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Carl Ruggles Papers

Call Number: MSS 26

Scope and Contents

The Carl Ruggles Papers contain the manuscript scores and sketches of Ruggles' musical compositions, including orchestral works, piano music, and songs. The correspondence holds letters to and from various composers, artists, and writers. Ruggles' life and work are further documented by: programs and clippings; personal papers and financial records; photographs; art works by Ruggles and others; sound recordings; and music by other composers, much of it copied or arranged by Ruggles. Transcriptions, notes, and indices by John Kirkpatrick occur throughout the Papers.


  • 1894-1981 (inclusive)


Language of Materials

Materials chiefly in English.

Conditions Governing Access

The collection is open to researchers by appointment. There are no restricted materials in the collection. Please contact the Special Collections staff to schedule an appointment. Some of the materials may be stored at the Library's off-campus shelving facility, so researchers should allow at least two business days to have the appropriate boxes paged.

Conditions Governing Use

The Carl Ruggles Papers are the physical property of the Irving S. Gilmore Music Library of Yale University. Copyrights belong to the composers and authors, or their legal heirs and assigns.

Immediate Source of Acquisition

The Carl Ruggles Papers were purchased from Ruggles' son, Micah Ruggles, by the Music Library of Yale University in 1973.


In 10 series as follows: I. Correspondence. II. Programs. III. Art exhibit catalogs, etc. IV. Clippings. V. Personal papers, including photographs. VI. Art works by Ruggles and others. VII. Musical works by Ruggles. VIII. Works by others arranged or copied by Ruggles. IX. Sound Recordings. X. Music by others.


39 Linear Feet (56 boxes)

Catalog Record

A record for this collection is available in Orbis, the Yale University Library catalog

Persistent URL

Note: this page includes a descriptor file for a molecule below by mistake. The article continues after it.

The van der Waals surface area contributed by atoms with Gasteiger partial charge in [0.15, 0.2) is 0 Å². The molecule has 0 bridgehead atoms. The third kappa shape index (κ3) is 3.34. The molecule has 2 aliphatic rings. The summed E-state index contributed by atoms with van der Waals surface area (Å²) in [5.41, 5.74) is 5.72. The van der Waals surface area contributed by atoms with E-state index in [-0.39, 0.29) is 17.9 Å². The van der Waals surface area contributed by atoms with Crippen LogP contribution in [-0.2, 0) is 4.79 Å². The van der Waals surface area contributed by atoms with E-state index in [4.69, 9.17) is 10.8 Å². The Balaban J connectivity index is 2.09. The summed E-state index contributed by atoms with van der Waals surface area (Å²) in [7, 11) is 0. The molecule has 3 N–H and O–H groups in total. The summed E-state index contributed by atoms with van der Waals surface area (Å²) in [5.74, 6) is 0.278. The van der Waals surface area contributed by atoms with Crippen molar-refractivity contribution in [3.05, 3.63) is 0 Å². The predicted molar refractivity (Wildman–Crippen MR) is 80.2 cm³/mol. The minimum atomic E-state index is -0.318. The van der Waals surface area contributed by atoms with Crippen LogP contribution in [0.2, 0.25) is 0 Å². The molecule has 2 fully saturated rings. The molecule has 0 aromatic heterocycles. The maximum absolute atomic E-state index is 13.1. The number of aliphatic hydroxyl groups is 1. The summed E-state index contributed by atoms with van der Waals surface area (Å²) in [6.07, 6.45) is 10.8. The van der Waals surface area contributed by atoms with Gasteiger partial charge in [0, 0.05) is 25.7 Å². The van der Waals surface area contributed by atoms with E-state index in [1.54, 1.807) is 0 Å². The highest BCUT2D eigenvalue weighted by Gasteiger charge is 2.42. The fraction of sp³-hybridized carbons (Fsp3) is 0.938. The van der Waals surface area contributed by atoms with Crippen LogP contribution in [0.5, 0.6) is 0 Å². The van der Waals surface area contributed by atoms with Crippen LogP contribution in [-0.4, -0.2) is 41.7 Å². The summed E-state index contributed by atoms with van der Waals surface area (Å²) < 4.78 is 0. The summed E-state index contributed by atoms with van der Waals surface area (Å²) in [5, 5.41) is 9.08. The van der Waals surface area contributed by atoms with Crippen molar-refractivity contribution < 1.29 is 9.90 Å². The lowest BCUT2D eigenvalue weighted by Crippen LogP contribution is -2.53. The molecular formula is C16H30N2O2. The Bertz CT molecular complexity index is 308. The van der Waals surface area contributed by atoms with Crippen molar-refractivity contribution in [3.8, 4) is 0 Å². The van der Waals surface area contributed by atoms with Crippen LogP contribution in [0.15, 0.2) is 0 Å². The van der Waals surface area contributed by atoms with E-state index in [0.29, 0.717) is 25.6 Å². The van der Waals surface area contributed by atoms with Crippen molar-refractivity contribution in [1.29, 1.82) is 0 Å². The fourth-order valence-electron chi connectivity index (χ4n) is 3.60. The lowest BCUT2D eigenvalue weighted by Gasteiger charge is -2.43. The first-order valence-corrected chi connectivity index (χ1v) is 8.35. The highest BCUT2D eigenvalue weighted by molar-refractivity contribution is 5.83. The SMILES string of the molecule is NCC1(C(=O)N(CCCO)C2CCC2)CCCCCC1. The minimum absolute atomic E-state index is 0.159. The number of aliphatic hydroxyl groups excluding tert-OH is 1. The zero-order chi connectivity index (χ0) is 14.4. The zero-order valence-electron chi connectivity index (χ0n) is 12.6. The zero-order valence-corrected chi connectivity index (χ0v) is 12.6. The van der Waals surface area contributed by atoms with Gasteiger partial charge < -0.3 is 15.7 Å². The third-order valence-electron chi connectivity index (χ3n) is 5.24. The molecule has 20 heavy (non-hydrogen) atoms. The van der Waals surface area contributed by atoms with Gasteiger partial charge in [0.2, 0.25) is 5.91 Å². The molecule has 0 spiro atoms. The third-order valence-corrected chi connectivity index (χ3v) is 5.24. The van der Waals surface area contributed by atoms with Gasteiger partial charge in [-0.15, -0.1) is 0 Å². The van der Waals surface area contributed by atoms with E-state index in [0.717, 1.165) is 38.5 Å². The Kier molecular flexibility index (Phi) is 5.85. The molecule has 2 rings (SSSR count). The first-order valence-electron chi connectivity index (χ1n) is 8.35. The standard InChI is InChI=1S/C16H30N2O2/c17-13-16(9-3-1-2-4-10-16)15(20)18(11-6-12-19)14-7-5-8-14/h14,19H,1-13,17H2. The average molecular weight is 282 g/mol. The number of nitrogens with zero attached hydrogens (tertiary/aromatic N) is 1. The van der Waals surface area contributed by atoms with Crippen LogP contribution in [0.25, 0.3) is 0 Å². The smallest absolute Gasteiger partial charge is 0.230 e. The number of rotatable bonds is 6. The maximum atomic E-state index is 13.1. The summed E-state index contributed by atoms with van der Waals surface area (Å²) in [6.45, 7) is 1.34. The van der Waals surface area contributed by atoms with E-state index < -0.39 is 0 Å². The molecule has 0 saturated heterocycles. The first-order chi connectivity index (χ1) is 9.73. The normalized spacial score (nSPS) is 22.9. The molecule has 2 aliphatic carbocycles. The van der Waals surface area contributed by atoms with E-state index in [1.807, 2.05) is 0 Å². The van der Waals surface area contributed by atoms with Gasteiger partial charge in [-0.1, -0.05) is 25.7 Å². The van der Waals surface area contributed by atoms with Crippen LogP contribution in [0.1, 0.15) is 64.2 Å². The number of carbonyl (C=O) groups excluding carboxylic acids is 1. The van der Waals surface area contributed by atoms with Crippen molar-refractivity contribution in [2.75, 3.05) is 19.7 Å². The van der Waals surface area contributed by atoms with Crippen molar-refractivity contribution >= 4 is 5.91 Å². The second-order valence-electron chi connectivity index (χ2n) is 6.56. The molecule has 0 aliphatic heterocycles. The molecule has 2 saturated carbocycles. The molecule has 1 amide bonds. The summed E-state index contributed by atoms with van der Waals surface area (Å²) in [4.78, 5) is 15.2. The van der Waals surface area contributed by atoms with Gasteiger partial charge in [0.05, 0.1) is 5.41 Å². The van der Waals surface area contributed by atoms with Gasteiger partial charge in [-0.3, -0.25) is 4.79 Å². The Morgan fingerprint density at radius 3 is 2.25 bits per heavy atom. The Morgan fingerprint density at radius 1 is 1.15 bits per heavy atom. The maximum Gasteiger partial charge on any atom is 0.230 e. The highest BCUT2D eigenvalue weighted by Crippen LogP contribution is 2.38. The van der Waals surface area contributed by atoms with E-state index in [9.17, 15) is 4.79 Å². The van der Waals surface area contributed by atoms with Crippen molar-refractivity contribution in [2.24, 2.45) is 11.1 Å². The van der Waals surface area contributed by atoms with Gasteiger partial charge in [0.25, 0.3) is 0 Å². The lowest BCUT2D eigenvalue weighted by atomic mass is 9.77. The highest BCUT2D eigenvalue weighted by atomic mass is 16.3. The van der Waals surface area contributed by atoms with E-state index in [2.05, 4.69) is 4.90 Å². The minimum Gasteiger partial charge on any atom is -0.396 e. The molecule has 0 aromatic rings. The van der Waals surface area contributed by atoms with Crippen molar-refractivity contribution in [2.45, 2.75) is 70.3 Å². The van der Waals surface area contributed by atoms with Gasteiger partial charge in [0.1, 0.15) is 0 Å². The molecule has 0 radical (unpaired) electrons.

Music, correspondence and other papers, art works, photographs, and additional materials by and about the American composer Carl Ruggles (1876-1971)

Biographical / Historical

Charles Sprague Ruggles was born in East Marion, Massachusetts on March 11, 1876. As a boy, Ruggles took violin lessons from a local band director; after the family moved to suburban Boston in 1890, he performed in a variety of ensembles. Although he did not attend college, he studied composition and violin with several professors from Harvard and the New England Conservatory of Music, including John Knowles Paine. Ruggles' first publication, a set of songs, appeared in 1899 under the imprint of C.W. Thompson. It was at this time that Ruggles began calling himself Carl rather than Charles. In these years, he struggled to support himself as a performer, teacher, and music critic.

In 1907 Ruggles moved to Winona, Wisconsin to teach violin at the Mar d'Mar School of Music. He was soon joined by his fiancée, Charlotte Snell, a singer from Massachusetts. They married in 1908, and in 1915 they would have a son, Micah. Their jobs at Mar d'Mar lasted for only a year because of the school's financial problems, but the couple remained in Winona until 1917; Ruggles taught privately and founded the Winona Symphony Orchestra.

After meeting the writer Charles Henry Meltzer, Ruggles decided to set The Sunken Bell, Meltzer's libretto based on Gerhart Hauptmann's Die versunkene Glocke. Meltzer had connections at the Metropolitan Opera, so prospects for performance seemed good. Ruggles gave up his orchestra to concentrate on composition, and in 1917 he moved to New York to be closer to the Met. Despite his labors over a period of many years, he never completed the opera.

In New York Ruggles gave private lessons, and conducted an orchestra and chorus at the Rand School of Social Science. He also met the composers Edgard Varèse and Henry Cowell, both of whom would help promote his music. Between 1922 and 1926, Varèse's organization, the International Composers' Guild, performed five pieces by Ruggles: Angels (1922), Toys (1923), Vox clamans in deserto (1924), Men and Mountains (1924), and Portals (1926). Cowell published Men and Mountains, Portals, and Sun-Treader (1934) as part of the pioneering New Music series. With these works, Ruggles established his position as one of the leading modernist composers in America, known for his dissonant and idiosyncratic style.

Ruggles also became friendly with Charles Ives, and later with the pianist John Kirkpatrick, a leading exponent of Ives' music. As a trusted friend and talented performer, Kirkpatrick gave Ruggles detailed advice on his compositions. Researchers interested in Ruggles may wish to consult the Charles Ives Papers and the John Kirkpatrick Papers, both of which are also held at Yale.

In 1924, Ruggles moved to Arlington, Vermont, where he would remain for the rest of his life, except for 1938-43, when he taught composition at the University of Miami. Never a prolific composer, he completed only a few works in his last decades, notably Evocations, Organum, and Exaltation. Ruggles was also an artist, and in these years, he devoted much of his time to painting. He died on October 24, 1971 in Bennington, Vermont.

Register to The Carl Ruggles Papers
Edited Full Draft
Compiled by Adrienne NesnowJune 1981
Description rules
Finding Aid Prepared According To Local Music Library Descriptive Practices
Language of description note
Finding aid written in English.

Part of the Gilmore Music Library Repository

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